Tag Archives: John McVie

Lotta Love – Nicolette Larson

So here’s an embarassing confession. I wrote this on an evening train from Manchester to London only to find the next day that I’d already published a piece about this song! Oh well, I like this one better, so I’ve junked the old one. This is what happens when you’ve been running a blog for three and a half years and lack of Wi-Fi means you can’t check your archives…

Imagine an album produced by Ted Templeman, and featuring the instrumental talents of Paul Barrere, Victor Feldman, Michael McDonald, Billy Payne, Klaus Voorman, Herb Pedersen, Fred Tackett, Albert Lee, Chuck Findlay, Jim Horn, Plas Johnson and Eddie Van Halen. Released on Warners, with a cover photo by Joel Bernstein. That record would be basically the most 1970s thing ever. Or maybe the second-most 1970s thing ever, after Rickie Lee Jones’s first album.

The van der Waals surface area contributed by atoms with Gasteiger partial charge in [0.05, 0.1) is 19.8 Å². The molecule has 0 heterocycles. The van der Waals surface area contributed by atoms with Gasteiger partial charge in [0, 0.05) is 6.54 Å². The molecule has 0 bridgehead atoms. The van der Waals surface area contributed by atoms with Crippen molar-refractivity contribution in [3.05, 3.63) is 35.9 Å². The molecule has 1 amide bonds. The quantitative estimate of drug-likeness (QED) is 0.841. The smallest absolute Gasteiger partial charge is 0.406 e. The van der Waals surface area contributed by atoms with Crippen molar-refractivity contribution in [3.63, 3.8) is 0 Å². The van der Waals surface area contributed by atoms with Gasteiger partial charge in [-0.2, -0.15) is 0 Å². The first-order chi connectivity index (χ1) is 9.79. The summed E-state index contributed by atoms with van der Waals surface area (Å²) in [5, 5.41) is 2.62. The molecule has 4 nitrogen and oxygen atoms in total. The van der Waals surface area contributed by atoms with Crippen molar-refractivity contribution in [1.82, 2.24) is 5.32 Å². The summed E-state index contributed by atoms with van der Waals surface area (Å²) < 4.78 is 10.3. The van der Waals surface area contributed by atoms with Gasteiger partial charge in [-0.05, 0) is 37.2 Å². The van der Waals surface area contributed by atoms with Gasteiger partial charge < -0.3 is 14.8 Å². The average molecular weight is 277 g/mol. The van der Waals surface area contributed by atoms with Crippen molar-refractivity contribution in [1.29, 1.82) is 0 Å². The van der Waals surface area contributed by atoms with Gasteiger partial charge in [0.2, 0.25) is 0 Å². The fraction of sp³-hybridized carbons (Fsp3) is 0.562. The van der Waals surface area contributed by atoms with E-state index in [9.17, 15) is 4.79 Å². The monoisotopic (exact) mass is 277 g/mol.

That record is Nicolette, the solo debut album by Nicolette Larson, which spawned a huge hit single in her version of Neil Young’s Lotta Love.

Larson had sung backing vocals on Young’s Comes a Time, which featured his own ramshackle reading of Lotta Love, on which he was backed by Crazy Horse rather than the Stray Gators, who were on the rest of the record. Lotta Love, Young has said, was his response to his road crew playing Fleetwood Mac’s Rumours day after day. That isn’t exactly the same as an attempt to write a Fleetwood Mac-style song, and Lotta Love didn’t have the lyrical depth of a Stevie Nicks composition, the deceptively lushness of a Lindsey Buckingham arrangement, or the steady groove of anything graced by John McVie and Mick Fleetwood. Frankly, it’s a little hard to hear Young’s reading of Lotta Love as in any way Mac influenced.